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VIDEO/PHOTOS: Rededication of ‘The Spirit of the American Doughboy’ Statue by the Bethel Historical Society and Town of Bethel, in Memory of All Veterans

A rededication ceremony of E.M. (Earnest Moore) Viquesney’s “The Spirit of the American Doughboy” statue took place yesterday at 11:45 a.m. in P.T. Barnum Square, appropriately on Veterans Day.  The statue, originally dedicated on May 31, 1928, was recently returned to Bethel on November 4th, following extensive restoration work in the last months, starting on July 21, 2016.

 

 

Report and Photography by Paula Antolini
November 12, 2016 7:19AM EDT

 

 

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Photo: (Left to right) Sculptor David Gesualdi, Bethel First Selectman Matt Knickerbocker, Bethel Historical Society President Pat Rist, Bethel Selectman Paul Szatkowski and Bethel Selectman Richard Straiton, in front of the restored “Spirit of the American Doughboy” statue on November 11, 2016.  (Click on all photos to view larger.)

 

VIDEO/PHOTOS: Rededication of ‘The Spirit of the American Doughboy’ Statue by the Bethel Historical Society and Town of Bethel, in Memory of All Veterans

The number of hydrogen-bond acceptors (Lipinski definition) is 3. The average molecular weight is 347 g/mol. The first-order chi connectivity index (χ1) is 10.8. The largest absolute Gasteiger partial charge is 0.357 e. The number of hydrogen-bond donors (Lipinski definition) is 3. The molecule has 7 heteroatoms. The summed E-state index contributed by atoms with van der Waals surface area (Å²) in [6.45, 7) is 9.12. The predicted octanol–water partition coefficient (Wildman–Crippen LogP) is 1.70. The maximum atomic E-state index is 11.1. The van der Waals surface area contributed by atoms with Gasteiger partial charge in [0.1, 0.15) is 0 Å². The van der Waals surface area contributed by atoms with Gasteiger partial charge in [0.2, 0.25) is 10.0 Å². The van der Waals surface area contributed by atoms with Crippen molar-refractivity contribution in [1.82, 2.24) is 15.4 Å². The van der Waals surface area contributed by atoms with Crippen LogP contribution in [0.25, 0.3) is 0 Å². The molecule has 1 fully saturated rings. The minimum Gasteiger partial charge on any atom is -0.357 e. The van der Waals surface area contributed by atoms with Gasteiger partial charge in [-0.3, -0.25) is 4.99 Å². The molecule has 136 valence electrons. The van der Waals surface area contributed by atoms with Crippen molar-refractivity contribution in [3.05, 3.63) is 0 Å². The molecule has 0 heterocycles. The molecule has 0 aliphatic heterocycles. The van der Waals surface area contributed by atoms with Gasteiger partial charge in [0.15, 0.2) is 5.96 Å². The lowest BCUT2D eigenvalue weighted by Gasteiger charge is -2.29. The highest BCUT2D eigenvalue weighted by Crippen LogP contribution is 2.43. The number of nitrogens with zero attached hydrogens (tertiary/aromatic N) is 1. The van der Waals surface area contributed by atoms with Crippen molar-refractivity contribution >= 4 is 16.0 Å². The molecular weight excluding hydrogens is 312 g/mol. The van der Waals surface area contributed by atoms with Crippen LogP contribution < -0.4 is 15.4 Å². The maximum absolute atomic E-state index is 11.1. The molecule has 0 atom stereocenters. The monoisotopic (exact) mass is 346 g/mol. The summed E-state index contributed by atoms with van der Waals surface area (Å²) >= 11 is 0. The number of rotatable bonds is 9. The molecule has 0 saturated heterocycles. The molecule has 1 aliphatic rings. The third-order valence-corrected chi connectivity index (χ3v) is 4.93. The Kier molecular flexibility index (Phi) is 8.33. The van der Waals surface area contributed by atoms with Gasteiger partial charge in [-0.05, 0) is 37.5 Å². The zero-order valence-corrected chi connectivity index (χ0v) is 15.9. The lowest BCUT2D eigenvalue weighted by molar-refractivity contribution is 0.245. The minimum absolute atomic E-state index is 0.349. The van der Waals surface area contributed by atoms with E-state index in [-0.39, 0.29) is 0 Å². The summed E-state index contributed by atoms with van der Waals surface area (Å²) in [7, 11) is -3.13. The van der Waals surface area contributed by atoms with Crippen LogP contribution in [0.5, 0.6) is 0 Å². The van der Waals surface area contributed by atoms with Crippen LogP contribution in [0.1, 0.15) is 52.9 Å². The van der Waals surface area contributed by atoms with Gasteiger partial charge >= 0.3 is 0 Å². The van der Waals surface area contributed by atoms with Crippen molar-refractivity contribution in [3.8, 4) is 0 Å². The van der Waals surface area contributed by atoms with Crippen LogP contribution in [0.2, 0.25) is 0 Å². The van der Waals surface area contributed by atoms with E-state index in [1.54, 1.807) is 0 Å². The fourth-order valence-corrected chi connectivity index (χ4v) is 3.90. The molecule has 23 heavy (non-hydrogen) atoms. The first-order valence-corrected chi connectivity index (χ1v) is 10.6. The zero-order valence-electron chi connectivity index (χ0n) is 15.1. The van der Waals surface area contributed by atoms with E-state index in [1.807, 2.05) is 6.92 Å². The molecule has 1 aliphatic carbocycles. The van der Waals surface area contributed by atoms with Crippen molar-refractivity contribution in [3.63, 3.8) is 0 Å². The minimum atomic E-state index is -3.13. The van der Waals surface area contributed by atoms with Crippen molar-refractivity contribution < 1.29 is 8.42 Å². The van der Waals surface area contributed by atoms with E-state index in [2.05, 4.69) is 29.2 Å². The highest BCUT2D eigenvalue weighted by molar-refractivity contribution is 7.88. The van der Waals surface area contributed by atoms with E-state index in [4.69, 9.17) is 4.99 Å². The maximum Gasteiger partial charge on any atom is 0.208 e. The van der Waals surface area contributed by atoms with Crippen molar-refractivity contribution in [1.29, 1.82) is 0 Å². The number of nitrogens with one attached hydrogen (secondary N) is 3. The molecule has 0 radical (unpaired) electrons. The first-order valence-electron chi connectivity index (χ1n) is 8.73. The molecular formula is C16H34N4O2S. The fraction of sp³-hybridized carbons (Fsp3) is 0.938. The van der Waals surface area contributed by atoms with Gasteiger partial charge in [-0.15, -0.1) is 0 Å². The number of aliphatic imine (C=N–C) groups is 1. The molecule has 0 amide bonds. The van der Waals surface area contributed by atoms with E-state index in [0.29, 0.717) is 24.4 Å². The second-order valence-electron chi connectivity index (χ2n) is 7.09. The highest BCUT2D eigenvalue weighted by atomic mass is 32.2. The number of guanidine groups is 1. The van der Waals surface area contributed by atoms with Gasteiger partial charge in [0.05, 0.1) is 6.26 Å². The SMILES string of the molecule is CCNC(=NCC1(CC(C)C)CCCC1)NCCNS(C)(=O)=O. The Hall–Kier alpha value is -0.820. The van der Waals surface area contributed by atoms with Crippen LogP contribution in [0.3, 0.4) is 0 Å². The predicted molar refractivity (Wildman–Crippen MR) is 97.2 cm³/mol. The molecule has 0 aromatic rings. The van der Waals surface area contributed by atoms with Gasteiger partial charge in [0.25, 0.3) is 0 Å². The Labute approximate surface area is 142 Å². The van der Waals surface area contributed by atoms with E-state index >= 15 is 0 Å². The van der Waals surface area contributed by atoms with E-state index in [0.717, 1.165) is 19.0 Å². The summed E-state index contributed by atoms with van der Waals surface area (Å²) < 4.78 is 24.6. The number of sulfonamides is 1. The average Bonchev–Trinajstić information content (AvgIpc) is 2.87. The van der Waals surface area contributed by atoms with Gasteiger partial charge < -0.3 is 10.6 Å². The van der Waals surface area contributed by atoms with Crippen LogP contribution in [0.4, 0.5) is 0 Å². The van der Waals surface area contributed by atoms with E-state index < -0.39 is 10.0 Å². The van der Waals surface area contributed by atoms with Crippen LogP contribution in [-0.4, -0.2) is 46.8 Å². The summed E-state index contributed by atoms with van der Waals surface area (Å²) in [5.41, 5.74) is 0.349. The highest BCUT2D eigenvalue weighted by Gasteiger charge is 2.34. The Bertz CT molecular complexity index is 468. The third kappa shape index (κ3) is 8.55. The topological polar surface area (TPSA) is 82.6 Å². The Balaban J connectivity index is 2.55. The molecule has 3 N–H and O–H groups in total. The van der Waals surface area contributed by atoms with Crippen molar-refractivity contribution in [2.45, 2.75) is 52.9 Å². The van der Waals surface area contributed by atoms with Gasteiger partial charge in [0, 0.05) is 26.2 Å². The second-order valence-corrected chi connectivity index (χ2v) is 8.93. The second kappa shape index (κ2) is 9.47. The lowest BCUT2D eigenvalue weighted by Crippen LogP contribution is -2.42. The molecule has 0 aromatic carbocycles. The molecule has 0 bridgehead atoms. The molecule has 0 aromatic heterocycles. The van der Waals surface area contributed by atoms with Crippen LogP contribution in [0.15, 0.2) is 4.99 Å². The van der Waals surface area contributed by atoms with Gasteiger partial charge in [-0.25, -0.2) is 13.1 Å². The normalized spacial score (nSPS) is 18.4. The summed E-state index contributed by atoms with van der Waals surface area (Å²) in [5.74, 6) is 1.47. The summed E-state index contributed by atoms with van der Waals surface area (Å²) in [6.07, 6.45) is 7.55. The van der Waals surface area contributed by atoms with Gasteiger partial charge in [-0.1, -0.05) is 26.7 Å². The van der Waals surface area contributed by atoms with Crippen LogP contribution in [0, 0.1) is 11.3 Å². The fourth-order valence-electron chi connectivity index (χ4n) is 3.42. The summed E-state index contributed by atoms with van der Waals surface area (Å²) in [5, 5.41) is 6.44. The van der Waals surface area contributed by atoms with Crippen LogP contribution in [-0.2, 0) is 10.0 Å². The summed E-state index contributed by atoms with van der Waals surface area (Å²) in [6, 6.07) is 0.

A rededication ceremony of E.M. (Earnest Moore) Viquesney’s “The Spirit of the American Doughboy” statue took place yesterday at 11:45 a.m. in P.T. Barnum Square, appropriately on Veterans Day.  The statue, originally dedicated on May 31, 1928, was recently returned to Bethel on November 4, 2016, following extensive restoration work in the last months, starting on July 21, 2016.

 

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The Bethel Historical Society president Pat Rist lead the rededication ceremony that she described as a special occasion, 88 years after the original dedication.  Rist said, “The process began with David Gesualdi,” a local sculptor whose work includes the Veterans Memorial statue on the CJH Municipal lawn and and also the P.T. Barnum statue on the Bethel Public Library lawn.  Rist stated that Gesualdi originally called her and asked her to meet him at the statue, along with a representative from Polich Tallix, a fine art foundry who does restoration work, when he noticed the bottom of the Doughboy statue had started to lift off the base and a “powdery substance” was pushing the statue upward.